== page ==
The lips 16 of the seals 13 will protect the exterior of the damper from being wetted during the wash/rinse operation and the waterproof inner liner 10 will protect the interior of the damper from being wetted by the wash/rinse liquids. If each seal 13 is provided with the closure 17 (either with or without the stopper 18), it may be possible to dispense with the waterproof liner 10.

The step configuration of the flange 15 of the seal 13 precludes interference between the flange and the materials forming the core at the associated ends thereof.

The disclosed embodiments are representative of presently preferred forms of the invention, but are intended to be illustrative rather than definitive thereof. The invention is defined in the claims.

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Referenced by
Citing PatentFiling datePublication dateApplicantTitle
US6190263 *Oct 26, 1999Feb 20, 2001Toray Industries, Inc.Propeller shaft including compressive load transmitting section
US6234911 *Sep 12, 1997May 22, 2001Spicer Driveshaft, Inc.Driveshaft assembly having a noise reduction structure
US6234912 *Sep 7, 1999May 22, 2001General Electric CompanyHigh-stiffness composite shaft
US6279221 *Sep 8, 1999Aug 28, 2001Visteon Global Tech., Inc.Vehicle driveshaft
US6370756 *May 17, 2000Apr 16, 2002Caraustar Industrial & Consumer Products GroupMethod of forming damped drive shafts
US6409606 *Jul 27, 2000Jun 25, 2002Ntn CorporationPower transmission shaft
US6932118 *Sep 24, 2002Aug 23, 2005The Boeing CompanyLow chamfer angled torque tube end fitting metal
US6966839Jul 31, 2003Nov 22, 2005American Axle & Manufacturing, Inc.Propshaft assembly with damper
US7083523Mar 4, 2004Aug 1, 2006Automotive Components Holdings, LlcDamper for a vehicle torque transferring assembly
US7214135Aug 29, 2003May 8, 2007Torque-Traction Technologies, LlcDrive shaft having a damper insert
US7774911Feb 27, 2006Aug 17, 2010American Axle & Manufacturing, Inc.Method for attenuating driveline vibrations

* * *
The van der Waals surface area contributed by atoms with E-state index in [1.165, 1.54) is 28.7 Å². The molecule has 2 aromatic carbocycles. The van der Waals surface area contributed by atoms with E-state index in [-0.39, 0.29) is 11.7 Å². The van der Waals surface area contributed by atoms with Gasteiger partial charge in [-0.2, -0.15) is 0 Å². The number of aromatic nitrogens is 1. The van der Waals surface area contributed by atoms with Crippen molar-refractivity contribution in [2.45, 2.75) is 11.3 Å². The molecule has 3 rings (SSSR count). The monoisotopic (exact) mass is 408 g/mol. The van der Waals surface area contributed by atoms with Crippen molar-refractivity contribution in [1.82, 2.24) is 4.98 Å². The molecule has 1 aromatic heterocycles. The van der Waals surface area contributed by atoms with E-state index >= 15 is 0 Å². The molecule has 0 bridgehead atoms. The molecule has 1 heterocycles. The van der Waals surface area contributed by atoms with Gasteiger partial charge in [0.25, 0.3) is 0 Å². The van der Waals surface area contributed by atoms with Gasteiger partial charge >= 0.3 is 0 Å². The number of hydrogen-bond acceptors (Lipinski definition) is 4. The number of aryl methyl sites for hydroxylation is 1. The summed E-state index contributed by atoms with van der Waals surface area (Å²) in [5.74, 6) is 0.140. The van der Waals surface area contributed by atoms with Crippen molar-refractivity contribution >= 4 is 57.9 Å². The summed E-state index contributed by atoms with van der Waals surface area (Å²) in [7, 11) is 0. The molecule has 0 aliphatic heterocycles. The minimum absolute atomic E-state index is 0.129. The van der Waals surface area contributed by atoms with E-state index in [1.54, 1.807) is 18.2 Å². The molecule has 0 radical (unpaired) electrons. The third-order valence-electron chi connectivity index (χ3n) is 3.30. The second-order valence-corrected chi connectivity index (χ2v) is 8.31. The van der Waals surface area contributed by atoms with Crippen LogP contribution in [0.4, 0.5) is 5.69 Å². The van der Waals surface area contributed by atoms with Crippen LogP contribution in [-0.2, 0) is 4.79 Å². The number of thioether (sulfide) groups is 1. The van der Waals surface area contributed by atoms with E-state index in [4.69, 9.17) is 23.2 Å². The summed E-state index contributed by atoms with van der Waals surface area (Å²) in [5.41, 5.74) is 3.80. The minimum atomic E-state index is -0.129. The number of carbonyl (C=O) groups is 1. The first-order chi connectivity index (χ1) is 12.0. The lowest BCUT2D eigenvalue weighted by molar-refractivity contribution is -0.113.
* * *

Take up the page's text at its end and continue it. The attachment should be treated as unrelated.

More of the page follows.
US8176613Jul 20, 2010May 15, 2012American Axle & Manufacturing, Inc.Method for attenuating driveline vibrations
US8528180Apr 11, 2012Sep 10, 2013American Axle & Manufacturing, Inc.Method for attenuating driveline vibrations
US8801526Nov 20, 2012Aug 12, 2014Caraustar Industrial and Consumer Products Group, Inc.Foamed drive shaft damper
US8832941Feb 13, 2014Sep 16, 2014Cardinal Machine CompanyMethod for assembling a propshaft assembly
US8863390Apr 16, 2014Oct 21, 2014American Axle & Manufacturing, Inc.Method for fabricating damped propshaft assembly
US9033807Jan 17, 2014May 19, 2015American Axle & Manufacturing, Inc.Propshaft assembly with damper
US20050026707 *Jul 31, 2003Feb 3, 2005Ralph TomonelliPropshaft assembly with damper
US20050049054 *Aug 29, 2003Mar 3, 2005Laskey Ryan W.Drive shaft having an insert damper
US20050197194 *Mar 4, 2004Sep 8, 2005Haile Yohannes G.Damper for a vehicle torque transferring assembly
US20140342841 *May 15, 2014Nov 20, 2014The Regents Of The University Of MichiganViscoelastic dampener
DE102014115423A1Oct 23, 2014Apr 30, 2015American Axle & Manufacturing, Inc.Antriebswellenanordnung mit Dämpfer
WO2015065877A1 *Oct 27, 2014May 7, 2015Michael VoightPropshaft assembly with damper
Classifications
U.S. Classification464/180, 138/109, 464/183, 277/625
International ClassificationF16F15/12
Cooperative ClassificationY10T464/50, F16F15/12, F16C3/023
European ClassificationF16F15/12
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Feb 17, 1998ASAssignment
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Effective date: 19970804